Fun and Interesting Facts About Italy
Population: 62,246,674 (July 2018 est.)
Area: 301,340 sq km
Capital City: Rome
Time Zone: (UTC+01:00)
Location: Southern Europe, a peninsula extending into the central Mediterranean Sea, northeast of Tunisia
Climate: Predominantly Mediterranean; Alpine in far north; hot, dry in south
Currency: Euro. Euros (EUR) per U.S. dollar – 0.90 (2019 est.)
Language: Italian (official), German (parts of Trentino-Alto Adige region are predominantly German-speaking), French (small French-speaking minority in Valle d’Aosta region), Slovene (Slovene-speaking minority in the Trieste-Gorizia area)
System of Government: Republic
Head of State: President Sergio MATTARELLA (3 February 2015)
Telephone Country Code: 39
Emergency numbers: 112 (SOS – All services)
Religion: Christian 83.3% (overwhelmingly Roman Catholic with very small groups of Jehovah’s Witnesses and Protestants), Muslim 3.7%, unaffiliated 12.4%, other 0.6% (2010 est.)
Life Expectancy at Birth: 82.4 years
History: After World War II, Italy abolished the monarchy and was declared a republic. With the strong support of the U.S., Italy rebuilt its economy using loans from the Marshall Plan. The country joined the North Atlantic Treaty Organization, and became a strong supporter of what is now the European Union.
Economy: Italy’s economy comprises a developed industrial north, dominated by private companies, and a less-developed, highly subsidized, agricultural south, with a legacy of unemployment and underdevelopment. The Italian economy is driven in large part by the manufacture of high-quality consumer goods produced by small and medium-sized enterprises, many of them family-owned. Italy also has a sizable underground economy, which by some estimates accounts for as much as 17% of GDP. These activities are most common within the agriculture, construction, and service sectors.
Italy is the third-largest economy in the euro zone, but its exceptionally high public debt and structural impediments to growth have rendered it vulnerable to scrutiny by financial markets. Public debt has increased steadily since 2007, reaching 131% of GDP in 2017. Italy’s economy returned to modest growth in late 2014 for the first time since 2011. In 2015-16, Italy’s economy grew at about 1% each year, and in 2017 growth accelerated to 1.5% of GDP. In 2017, overall unemployment was 11.4%, but youth unemployment remained high at 37.1%.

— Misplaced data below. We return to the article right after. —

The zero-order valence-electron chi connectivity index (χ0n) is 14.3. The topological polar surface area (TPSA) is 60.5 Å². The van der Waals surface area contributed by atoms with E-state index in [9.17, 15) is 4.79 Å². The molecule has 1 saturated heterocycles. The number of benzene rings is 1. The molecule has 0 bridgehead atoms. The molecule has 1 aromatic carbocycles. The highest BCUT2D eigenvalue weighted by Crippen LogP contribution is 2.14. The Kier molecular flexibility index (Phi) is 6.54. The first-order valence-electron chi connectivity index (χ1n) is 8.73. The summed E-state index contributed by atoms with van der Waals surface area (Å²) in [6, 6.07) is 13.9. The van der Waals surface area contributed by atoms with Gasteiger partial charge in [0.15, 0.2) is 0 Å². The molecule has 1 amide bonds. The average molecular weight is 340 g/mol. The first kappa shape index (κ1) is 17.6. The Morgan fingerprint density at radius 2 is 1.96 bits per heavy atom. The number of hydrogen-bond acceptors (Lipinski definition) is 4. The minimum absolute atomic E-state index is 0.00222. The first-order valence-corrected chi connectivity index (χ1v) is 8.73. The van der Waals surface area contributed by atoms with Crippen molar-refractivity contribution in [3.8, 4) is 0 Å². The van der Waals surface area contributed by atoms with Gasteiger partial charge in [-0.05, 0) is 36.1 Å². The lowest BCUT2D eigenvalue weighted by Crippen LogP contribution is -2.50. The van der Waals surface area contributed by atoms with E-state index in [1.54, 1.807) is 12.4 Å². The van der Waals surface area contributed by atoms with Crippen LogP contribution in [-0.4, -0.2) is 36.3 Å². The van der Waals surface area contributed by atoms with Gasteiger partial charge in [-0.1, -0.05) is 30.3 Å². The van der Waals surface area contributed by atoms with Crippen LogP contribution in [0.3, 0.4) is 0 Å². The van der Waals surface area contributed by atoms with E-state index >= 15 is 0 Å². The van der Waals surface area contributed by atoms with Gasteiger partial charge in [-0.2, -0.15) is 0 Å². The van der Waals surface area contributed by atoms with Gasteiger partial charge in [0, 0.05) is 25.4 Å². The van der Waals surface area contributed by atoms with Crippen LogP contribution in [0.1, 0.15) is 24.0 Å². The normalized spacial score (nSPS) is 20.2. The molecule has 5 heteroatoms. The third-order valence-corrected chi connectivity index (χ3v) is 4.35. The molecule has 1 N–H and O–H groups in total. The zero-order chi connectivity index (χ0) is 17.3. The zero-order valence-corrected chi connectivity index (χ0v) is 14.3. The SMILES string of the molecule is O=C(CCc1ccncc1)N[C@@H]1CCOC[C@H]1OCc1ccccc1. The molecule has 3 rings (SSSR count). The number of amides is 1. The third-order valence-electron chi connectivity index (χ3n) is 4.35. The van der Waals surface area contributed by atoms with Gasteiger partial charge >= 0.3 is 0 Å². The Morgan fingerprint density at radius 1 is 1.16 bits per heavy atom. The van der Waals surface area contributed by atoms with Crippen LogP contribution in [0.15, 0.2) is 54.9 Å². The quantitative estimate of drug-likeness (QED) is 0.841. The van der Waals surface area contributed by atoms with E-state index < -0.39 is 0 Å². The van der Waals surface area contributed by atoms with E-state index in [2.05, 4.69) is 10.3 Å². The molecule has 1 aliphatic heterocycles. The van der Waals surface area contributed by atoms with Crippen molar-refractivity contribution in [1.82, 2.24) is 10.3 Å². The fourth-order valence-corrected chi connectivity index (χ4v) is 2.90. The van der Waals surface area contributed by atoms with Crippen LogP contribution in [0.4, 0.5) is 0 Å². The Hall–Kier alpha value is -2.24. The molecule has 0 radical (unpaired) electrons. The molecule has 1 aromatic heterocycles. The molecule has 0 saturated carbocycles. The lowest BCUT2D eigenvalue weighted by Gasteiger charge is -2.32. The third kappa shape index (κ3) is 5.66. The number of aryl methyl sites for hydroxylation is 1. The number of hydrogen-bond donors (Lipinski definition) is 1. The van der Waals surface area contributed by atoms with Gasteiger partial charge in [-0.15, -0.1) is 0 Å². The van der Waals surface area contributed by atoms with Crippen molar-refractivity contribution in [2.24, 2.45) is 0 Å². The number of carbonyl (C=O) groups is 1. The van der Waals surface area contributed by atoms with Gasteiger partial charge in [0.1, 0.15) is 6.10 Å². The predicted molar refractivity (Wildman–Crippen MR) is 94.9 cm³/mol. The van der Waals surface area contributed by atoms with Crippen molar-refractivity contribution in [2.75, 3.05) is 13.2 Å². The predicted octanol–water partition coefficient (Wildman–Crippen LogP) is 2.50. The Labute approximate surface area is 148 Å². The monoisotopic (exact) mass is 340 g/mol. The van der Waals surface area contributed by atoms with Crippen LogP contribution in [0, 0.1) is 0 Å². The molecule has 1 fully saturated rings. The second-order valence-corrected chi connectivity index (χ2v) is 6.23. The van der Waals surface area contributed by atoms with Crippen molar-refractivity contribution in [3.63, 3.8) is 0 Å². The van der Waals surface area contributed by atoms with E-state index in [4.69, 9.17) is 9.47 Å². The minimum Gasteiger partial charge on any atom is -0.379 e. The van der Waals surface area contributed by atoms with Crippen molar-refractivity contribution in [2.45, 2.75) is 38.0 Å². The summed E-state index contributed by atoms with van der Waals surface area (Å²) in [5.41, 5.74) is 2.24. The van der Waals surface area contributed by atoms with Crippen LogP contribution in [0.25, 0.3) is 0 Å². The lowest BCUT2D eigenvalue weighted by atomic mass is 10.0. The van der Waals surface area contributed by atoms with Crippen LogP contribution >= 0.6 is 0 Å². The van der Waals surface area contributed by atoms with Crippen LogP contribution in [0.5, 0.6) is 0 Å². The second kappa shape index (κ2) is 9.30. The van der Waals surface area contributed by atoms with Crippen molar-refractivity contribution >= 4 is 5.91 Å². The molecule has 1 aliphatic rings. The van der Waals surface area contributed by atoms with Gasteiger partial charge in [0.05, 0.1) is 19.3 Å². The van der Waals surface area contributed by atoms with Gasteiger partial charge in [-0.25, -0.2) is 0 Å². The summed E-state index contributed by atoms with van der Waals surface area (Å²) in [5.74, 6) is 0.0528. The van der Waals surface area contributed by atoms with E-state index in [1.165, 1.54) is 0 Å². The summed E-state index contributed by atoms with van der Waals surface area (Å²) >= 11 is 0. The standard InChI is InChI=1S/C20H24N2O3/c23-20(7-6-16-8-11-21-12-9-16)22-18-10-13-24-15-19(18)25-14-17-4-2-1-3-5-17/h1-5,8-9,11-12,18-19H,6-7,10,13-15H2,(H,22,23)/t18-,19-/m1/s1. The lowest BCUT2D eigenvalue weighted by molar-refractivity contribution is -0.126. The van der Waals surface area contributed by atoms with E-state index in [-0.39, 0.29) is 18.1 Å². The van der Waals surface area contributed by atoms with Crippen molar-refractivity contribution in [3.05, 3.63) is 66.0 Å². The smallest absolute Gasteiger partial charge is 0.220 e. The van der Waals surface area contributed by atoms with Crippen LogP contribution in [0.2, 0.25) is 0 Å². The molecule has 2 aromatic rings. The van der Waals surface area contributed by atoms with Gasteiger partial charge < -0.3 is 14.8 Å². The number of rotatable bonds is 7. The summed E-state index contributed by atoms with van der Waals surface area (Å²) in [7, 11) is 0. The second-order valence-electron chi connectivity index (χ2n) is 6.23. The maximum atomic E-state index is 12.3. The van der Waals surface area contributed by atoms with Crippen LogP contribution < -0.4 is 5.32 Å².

Exports: $496.3 billion (2017 est.)
Imports: $432.9 billion (2017 est.)
Gross Domestic Product (Purchasing Power Parity): $2.317 trillion (2017 est.)
Inflation Rate: 1.3%(2017 est.)
Source: CIA The World Factbook
The famous boot-shaped peninsula nation of Italy is surrounded by three seas: the Mediterranean, the Adriatic and the Ionian.
There are 20 regions, which are then subdivided into administrative provinces.
Italian is the official language. German is widely spoken in Trentino; Slovene is spoken in Friuli-Venezia Giulia; French is used in addition to Italian in Valle d’Aosta and the border area of Liguria. There are dozens of regional dialects that are still widely used throughout the country.
There are two independent city-states within the borders of Italy: the Vatican State and the Republic of San Marino. San Marino is the world’s oldest republic.
The oldest university in Europe is in Italy – The University of Bologna was founded in 1088 and has been in operation ever since. The first formal medical school was the Schola Medica Salernitana in Salerno, founded in the 9th century. It combined Greek, Herbrew, Arabic and Latin medical texts for the most comprehensive medical studies available at the time.
Italy has a national healthcare system that provides affordable universal coverage. Legal residents can enroll for full accessible coverage with an affordable annual fee; employed residents have their healthcare contributions provided by their employers. There are also private clinics, hospitals and specialists options available with fees for service. Private health insurance for these providers is also available.